In calculating your income statement, this formula is helpful:
Net Income = Revenue – Expenses
The Cash Flow Statement
Your small business financial reports will also show your cash flow. An income statement tells you whether you made a profit during the reporting period. A cash flow report will tell you whether you actually generated or lost cash during that same time.
Your cash flow statement is broken down into three parts and each track money coming into and out of the business.
Operating Activities are the core activities of how a business generates revenue and how it spends it. Cash from the sales of goods and services are recorded as a cash inflow whereas wages and the purchasing of goods are recorded as cash outflows.
Investing Activities detail any changes in your cash position realized from the purchase or sale of property, equipment or hard assets.
Financing Activities record the change in cash levels from issuing bonds, buying back stock or any payments (such as interest or dividends) to shareholders.
The Budget Comparison
Every business should have a budget that is used as the basis for your financial planning. It will be set up on either the calendar (January through December) or a fiscal calendar (any 12-month period beginning and ending on any chosen month. For example, October through September).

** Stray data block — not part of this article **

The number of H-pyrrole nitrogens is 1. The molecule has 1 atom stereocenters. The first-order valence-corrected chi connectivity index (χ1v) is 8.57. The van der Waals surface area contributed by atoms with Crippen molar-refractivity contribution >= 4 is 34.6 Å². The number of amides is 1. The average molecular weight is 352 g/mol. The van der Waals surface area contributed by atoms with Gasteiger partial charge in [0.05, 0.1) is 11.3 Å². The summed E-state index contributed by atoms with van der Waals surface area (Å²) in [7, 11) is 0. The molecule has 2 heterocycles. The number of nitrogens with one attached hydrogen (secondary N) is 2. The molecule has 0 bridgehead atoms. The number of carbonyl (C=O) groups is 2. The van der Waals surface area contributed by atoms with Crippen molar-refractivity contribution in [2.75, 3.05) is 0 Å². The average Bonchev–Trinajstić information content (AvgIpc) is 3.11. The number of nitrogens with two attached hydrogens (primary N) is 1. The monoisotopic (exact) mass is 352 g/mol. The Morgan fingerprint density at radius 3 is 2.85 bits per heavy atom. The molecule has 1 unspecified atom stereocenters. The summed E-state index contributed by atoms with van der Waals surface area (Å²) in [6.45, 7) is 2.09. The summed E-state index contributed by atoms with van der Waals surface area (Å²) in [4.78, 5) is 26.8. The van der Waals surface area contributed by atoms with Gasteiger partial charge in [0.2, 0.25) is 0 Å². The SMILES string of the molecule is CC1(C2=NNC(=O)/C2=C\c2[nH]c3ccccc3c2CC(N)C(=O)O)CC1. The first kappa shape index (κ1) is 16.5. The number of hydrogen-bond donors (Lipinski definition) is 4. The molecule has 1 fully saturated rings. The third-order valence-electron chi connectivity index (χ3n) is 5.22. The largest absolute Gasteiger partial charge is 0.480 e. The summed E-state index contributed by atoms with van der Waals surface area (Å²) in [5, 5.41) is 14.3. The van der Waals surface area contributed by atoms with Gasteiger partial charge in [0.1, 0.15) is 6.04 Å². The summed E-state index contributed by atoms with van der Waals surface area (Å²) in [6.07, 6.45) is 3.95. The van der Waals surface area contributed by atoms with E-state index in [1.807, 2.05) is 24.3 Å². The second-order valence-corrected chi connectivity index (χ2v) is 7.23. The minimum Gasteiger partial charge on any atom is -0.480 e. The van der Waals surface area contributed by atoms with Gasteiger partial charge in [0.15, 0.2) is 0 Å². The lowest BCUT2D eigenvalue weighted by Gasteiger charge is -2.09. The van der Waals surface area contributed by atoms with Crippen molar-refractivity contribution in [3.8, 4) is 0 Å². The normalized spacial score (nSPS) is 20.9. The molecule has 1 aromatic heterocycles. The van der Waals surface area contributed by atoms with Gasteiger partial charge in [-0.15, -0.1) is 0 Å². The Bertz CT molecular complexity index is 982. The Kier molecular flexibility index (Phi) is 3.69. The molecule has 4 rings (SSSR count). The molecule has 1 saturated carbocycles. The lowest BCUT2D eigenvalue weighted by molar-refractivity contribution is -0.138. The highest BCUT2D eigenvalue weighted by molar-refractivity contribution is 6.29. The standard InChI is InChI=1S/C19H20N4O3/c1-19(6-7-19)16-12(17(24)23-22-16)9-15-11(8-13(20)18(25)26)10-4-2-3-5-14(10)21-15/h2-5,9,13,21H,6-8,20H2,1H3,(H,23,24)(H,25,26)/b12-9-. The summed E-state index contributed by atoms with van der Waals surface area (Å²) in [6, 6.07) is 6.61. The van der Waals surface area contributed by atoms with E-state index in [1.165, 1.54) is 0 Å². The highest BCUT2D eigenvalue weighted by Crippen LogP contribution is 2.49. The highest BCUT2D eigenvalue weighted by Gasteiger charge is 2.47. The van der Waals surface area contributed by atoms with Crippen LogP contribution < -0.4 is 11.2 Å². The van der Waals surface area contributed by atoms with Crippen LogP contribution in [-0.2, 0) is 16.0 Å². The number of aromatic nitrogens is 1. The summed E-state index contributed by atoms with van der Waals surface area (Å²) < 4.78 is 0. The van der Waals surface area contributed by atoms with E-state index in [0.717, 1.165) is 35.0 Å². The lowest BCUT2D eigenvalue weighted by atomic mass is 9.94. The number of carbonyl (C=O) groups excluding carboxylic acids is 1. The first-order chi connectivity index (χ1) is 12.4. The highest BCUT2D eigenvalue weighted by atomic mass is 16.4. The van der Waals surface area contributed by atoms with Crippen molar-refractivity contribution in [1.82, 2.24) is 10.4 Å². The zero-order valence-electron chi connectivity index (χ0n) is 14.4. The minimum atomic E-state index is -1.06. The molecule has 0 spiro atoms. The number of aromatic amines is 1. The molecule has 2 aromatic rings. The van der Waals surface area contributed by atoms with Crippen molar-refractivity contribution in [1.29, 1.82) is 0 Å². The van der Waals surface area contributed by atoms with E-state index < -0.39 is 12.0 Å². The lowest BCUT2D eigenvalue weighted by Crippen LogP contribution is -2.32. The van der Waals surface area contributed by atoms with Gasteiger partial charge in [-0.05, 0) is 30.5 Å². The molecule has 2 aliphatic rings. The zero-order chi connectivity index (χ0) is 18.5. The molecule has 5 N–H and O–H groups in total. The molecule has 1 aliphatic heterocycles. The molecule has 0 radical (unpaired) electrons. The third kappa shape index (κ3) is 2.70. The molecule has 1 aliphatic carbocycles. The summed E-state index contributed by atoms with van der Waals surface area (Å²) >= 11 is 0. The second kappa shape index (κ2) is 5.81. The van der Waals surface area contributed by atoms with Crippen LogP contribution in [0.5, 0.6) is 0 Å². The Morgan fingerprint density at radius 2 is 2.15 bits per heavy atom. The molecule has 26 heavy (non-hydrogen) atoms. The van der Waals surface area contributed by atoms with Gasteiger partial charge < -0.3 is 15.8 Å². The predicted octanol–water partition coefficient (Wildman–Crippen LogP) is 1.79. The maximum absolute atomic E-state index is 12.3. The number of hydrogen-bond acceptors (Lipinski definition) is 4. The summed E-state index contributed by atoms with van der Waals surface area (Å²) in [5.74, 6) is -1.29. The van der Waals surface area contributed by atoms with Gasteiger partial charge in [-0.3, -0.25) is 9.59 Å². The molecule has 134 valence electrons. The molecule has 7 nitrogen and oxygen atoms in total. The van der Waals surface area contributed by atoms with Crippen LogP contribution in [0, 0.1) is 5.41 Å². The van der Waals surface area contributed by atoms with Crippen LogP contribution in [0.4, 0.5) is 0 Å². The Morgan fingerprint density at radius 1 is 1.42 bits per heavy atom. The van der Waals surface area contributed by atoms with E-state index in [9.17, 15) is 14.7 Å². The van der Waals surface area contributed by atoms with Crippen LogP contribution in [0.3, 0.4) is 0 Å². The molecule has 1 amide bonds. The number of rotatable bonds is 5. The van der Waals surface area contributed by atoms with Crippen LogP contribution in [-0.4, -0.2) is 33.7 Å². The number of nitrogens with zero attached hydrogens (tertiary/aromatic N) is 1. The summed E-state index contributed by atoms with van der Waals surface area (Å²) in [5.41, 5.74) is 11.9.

Your budget is your financial plan for the year and what you project will happen based on the information you have at the time you prepare it.
A budget will examine available capital, anticipated revenue and estimated expenses. It works as a framework for your business and allows you to track success against your goals.
Broken down into line items, it helps you measure if you are meeting revenue goals by product or service, and whether you are hitting the margins you need. Likewise, expenses are broken down by line item so that you can measure whether your spending is in line with your projections.